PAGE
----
Last year, the coronavirus pandemic forced vast numbers of businesses to close their offices, leaving many enterprises in desperate need of digital solutions. This threw a spotlight on the importance of agile software development and highlighted the value of Appian's (APPN -0.89%) low-code platform.

Much to the delight of its shareholders, Appian stock price has skyrocketed by more than 320% in the last 12 months. But those gains are in the past, and the company faces competition from much larger rivals. So, does Appian have what it takes to deliver millionaire-maker returns from here?

What is a low-code platform?

Appian's low-code platform makes it possible for almost anyone to build computer applications. With the platform's visual interface, clients create software using a drag-and-drop method rather than writing lines of code. That helps Appian's customers achieve agility without keeping a multitude of software developers on the payroll.

Woman developing software at a computer.

Image source: Getty Images

Ultimately, Appian's solution translates into faster, more cost-efficient software development. In fact, during the company's most recent earnings call, CEO Matt Calkins estimated that Appian's low-code platform improves enterprise productivity by a factor of 10 (or more). That's a very enticing value proposition.

Not surprisingly, Appian benefits from high demand across several software markets like low-code development, robotic process automation, and custom enterprise software. Collectively, management puts Appian's total addressable market (TAM) at $37 billion. And several of its target markets are growing quickly.

Appian's advantage

Appian faces competition from enterprises like Microsoft (MSFT -1.27%) and Both offer low-code platforms with similar functionality, and their greater scale gives them more customers to cross-sell to, and more capital to invest in their operations.

Even so, Appian was ranked as a leader in Gartner's most recent report on enterprise low-code platforms. Specifically, Gartner highlighted Appian's extensive suite of automation tools (which help clients manage complex workflows) as a key differentiator, as well as its ability to develop apps for both customer and employee experiences.

Appian also outranked Microsoft and Salesforce in Gartner's Peer Insights report, earning better scores for overall client satisfaction and willingness to recommend the product. Those are important metrics: Happy customers make for great marketing, and they tend to stick around longer than dissatisfied ones.

As evidence, Appian's renewal rate was 99% in 2020, up from 96% in 2019. And its cloud subscription revenue retention rate was 119% last year. In other words, not only is it keeping nearly all of its customers, but its average customer is also spending more with the company each year.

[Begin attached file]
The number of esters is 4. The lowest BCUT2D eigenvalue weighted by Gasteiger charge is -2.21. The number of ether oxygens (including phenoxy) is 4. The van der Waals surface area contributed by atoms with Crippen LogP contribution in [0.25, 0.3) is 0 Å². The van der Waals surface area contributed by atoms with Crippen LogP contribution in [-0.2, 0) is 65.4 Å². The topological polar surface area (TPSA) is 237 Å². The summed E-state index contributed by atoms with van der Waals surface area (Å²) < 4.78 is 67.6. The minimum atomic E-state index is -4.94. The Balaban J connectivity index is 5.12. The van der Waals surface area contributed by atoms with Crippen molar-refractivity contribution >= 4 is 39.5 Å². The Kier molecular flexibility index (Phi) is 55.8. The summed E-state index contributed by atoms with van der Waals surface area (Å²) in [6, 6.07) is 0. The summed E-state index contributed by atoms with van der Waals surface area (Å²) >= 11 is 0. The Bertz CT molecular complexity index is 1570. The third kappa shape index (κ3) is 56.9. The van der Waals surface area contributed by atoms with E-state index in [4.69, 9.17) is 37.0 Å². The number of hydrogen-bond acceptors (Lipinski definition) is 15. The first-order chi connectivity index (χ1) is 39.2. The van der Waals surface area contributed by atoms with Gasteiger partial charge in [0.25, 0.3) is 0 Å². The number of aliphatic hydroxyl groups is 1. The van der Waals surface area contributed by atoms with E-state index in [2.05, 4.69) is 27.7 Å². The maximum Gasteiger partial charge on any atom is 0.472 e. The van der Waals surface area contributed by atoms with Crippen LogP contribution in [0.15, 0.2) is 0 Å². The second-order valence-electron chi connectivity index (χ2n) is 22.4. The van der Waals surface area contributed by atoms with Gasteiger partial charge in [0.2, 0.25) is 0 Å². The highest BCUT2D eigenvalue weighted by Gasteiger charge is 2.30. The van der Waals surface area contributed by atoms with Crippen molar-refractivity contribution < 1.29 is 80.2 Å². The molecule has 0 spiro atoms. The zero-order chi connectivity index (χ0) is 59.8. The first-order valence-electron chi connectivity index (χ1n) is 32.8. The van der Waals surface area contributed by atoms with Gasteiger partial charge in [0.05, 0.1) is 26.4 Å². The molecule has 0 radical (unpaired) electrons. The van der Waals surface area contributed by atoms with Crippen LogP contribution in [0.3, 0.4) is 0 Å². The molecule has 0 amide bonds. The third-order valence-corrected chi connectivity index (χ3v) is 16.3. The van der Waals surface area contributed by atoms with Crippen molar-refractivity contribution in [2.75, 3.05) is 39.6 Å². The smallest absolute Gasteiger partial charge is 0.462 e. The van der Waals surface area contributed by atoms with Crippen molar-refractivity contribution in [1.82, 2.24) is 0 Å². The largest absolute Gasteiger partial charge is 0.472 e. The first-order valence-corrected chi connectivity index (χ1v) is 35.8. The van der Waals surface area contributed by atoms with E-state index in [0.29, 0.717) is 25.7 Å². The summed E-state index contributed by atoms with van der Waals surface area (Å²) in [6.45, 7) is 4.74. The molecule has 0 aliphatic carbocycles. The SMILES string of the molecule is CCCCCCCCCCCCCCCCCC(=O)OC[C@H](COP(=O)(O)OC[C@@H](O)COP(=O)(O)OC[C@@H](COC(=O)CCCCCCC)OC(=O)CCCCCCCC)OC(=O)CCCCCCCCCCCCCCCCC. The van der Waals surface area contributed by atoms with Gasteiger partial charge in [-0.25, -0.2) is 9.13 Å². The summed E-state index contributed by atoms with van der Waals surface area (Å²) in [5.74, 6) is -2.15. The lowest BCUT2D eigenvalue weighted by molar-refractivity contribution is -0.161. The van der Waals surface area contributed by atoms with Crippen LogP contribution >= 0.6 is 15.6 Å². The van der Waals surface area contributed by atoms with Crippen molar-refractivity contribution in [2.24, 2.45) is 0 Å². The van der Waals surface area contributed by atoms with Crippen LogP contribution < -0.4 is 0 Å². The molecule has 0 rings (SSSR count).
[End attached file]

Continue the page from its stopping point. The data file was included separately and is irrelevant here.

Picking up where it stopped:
Appian's financial performance

In 2020, Appian's customer base grew by 30% to reach 693. That marked an acceleration over the prior year. Notably, 55 of those customers had contracts valued at $1 million or more, up from 48 in 2019.

Revenue growth accelerated similarly, and the company's gross margins jumped sharply, driven by a shift in the mix away from professional services revenue, which comes at a much lower margin than subscription revenue.






$260.4 million

$304.6 million


Gross Margin



7 percentage points

Source: Appian SEC Filings.

Appian's strong financial performance during what was a difficult year for many businesses is encouraging. Yet its trailing-12-month revenue represents less than 1% of its market opportunity, meaning it still has plenty of room to grow.

The verdict

Investors should remember that Appian is much smaller than competitors like Microsoft and Salesforce. And while it benefits from its focus on low-code technology, its rivals' broader businesses also give them advantages. For instance, they don't need their low-code platforms to be profitable. In fact, Microsoft recently started offering a portion of its platform (Power Automate) at no charge to Windows 10 users. It's hard to compete against free products.

However, Appian's platform has use cases across many rapidly growing markets, and there is room for several winners in all of them. As Microsoft CEO Satya Nadella once said: "Every company is now a software company." That insight has never been more true -- any enterprise that hopes to compete in today's digital world must be able to quickly develop software solutions at scale.

From that perspective, Appian looks like a great long-term investment. And while any stock's ability to make an investor into a millionaire depends on several factors (most obviously, the size of one's investment), I believe this tech company has the potential to make investors richer in the years ahead.

As a final caveat, it's never a bad idea to build a position slowly, especially with richly valued companies like Appian.